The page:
Terrorists are thriving in Libya's lawless spaces. The country's chaos is our problem now.
Daily Telegraph – written by Crispin Blunt 25 May 2017
The threat posed by ungoverned space has once again become all too real. Details about the Manchester attacker, his recent visit to Libya, and his possible associates are still emerging and we should not speculate too far beyond what we actually know. But it seems highly unlikely that his trip to Libya was purely coincidental.
We do know, however, that even more British citizens were massacred on a beach in Sousse, Tunisia by a terrorist trained in Libya than died on Monday night. The lesson is that violent extremist groups will rush to fill the vacuum of ungoverned space, from which they will seek to harm both our interests and our children in whichever ways they can.
For most Libyans, 2011 was supposed to be the year of their emancipation from Gaddafi’s dictatorship. However, their story since the revolution has been one of painful battles with their fellow citizens, while confronting Gaddafi’s enduring legacies, competing external national interests, and violent extremists. The military hostilities of 2011 were not the end of one bitter story, but the beginning of a protracted conflict that descended into a multi-front civil war.
The hopes of the immediate post-revolutionary phase were not inevitably doomed to be disappointed. However, the failure to incorporate the many armed groups that emerged to depose Gaddafi into state security forces led to the militiafication of the country. In this security vacuum, all other problems became increasingly unmanageable and the early window of opportunity to create a democratic culture or an institutional base capable of managing the political, regional, and tribal divisions of Libyan society was missed.
It is a matter of contention whether this was a Libyan failure or one of the international community. What we do know is that it is now a problem for all of us.
By 2014, parallel administrations had emerged, fighting for the right to govern Libya, while neglecting its governance. In what was previously a rentier state with massive oil reserves, economic and humanitarian crises have now brought despair to many.
In the vast expanse of the Libyan desert, gangs seized the chance to smuggle desperate people in unspeakable conditions from sub-Saharan Africa to Europe. It is in this unadministered territory too that local authorities and western intelligence agencies struggle to identify, let alone control, extremists who seek the space to advance their medieval nihilism and to transfer expert and deadly knowledge to those seeking to harm us.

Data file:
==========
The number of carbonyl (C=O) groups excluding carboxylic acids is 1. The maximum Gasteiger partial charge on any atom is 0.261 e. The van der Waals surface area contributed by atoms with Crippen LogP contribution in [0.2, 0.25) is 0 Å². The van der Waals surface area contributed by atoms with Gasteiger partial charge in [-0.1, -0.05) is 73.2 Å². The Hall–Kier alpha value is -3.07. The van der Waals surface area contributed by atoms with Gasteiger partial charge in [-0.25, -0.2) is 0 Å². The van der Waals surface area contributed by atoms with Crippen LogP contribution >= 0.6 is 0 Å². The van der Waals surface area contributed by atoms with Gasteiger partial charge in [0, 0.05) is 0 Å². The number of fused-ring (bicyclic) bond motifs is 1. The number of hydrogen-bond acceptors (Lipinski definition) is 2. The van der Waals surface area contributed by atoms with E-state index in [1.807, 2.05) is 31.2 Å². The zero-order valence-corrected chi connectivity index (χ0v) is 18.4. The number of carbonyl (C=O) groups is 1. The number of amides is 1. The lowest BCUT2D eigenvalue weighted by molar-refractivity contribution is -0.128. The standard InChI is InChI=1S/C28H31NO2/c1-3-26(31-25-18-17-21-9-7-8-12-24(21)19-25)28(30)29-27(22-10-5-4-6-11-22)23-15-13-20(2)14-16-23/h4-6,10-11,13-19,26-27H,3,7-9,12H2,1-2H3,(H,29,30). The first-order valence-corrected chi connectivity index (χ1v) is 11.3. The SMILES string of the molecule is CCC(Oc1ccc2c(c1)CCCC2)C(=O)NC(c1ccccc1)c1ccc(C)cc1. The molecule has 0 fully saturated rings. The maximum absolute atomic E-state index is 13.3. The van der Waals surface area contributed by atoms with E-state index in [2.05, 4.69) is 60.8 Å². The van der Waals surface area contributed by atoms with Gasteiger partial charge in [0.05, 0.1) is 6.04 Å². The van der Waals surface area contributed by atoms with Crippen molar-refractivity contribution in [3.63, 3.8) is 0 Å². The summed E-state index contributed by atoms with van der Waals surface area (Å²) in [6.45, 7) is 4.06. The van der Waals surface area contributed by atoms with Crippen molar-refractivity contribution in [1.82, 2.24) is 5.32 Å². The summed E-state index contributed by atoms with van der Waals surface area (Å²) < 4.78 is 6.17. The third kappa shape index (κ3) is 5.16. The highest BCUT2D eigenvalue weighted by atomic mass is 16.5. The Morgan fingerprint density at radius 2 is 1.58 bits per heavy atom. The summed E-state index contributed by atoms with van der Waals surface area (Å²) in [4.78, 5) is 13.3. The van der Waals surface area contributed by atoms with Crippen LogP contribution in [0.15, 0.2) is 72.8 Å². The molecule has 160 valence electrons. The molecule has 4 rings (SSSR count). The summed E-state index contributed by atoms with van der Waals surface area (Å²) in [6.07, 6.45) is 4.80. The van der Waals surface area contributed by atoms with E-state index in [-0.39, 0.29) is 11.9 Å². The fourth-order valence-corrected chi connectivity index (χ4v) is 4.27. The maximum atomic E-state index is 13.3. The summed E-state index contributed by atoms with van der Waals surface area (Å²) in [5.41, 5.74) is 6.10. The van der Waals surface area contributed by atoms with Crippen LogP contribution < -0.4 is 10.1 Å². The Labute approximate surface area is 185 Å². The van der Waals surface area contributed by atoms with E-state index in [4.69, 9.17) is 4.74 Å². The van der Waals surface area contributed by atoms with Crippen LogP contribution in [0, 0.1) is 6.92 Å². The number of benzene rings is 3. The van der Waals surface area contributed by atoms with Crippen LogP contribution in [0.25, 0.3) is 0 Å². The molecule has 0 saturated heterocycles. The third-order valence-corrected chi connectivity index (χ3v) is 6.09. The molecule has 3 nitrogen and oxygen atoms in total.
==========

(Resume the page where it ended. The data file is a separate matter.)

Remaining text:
The Manchester attacker’s links to Libya will undoubtedly re-open elements of the debate about how to manage the country. There are no simple answers to solving the problems of Libya or ungoverned space more generally. However the challenge becomes infinitely more difficult if the nations of the international community put their own interests ahead of the collective imperative of getting this territory back under some form of civilised administrative order, accountable to the international community, for the long term.
All of our interests in Libya are so much more difficult to protect and advance without a stable and effective central government, and this can only be sustainable through a political settlement that includes the country's principal competing interests. We should not underestimate the cultural challenge of getting people who have emerged from dictatorship to appreciate that compromise means both sides win, not that someone has lost.
"Calls may increase for the Government to attempt short cuts by backing an individual strong man in the pursuit of a quick fix to bring stability to Libya"
As someone who has been prepared to be critical of many aspects of the UK’s role in Libya, as detailed in our Foreign Affairs Select Committee Report last year, I believe that the Government’s recent engagement deserves credit, not least the efforts of our fantastic ambassador Peter Millett.
Despite dark and pessimistic moments warranting despair, the Government has remained doggedly committed to delivering an inclusive political process to bring about a sustainable political resolution for all the people of Libya.
Only three weeks ago the Foreign Secretary was devoting time to support a possible diplomatic breakthrough and he has sought to advance dialogue between the main competing forces.
As we struggle to come to terms with this week’s horrific attack against innocents, the calls may increase for the Government to attempt short cuts by backing an individual strong man in the pursuit of a quick fix to bring stability to Libya. However, “picking a winner”would only bring more division and destruction, drive more young people towards radicalisation and start the whole sorry cycle of dictatorship, revolution and collapse all over again, even if the reinvigorated civil war actually concluded in "our" dictator winning out.
Our resolve to support an inclusive political process should be reaffirmed, not questioned, and we should have no role in sowing the seeds for a return of military dictatorship to Libya.
But we are not limited to diplomatic measures. As formally unacknowledged, but widely reported, UK special forces have directly assisted in combating the so-called Islamic State, notably in the Battle of Sirte. We must continue to be prepared to take military action against the most radical groups who directly threaten our citizens, while recognising that Libyans deserve governance that can accommodate the principal interests in their society and deliver the stability we and they want and need.
Crispin Blunt was chair of the House of Commons Foreign Affairs Select Committee, whose report into UK involvement in Libya was released last year.
This article was published in the Daily Telegraph on 25 May 2017.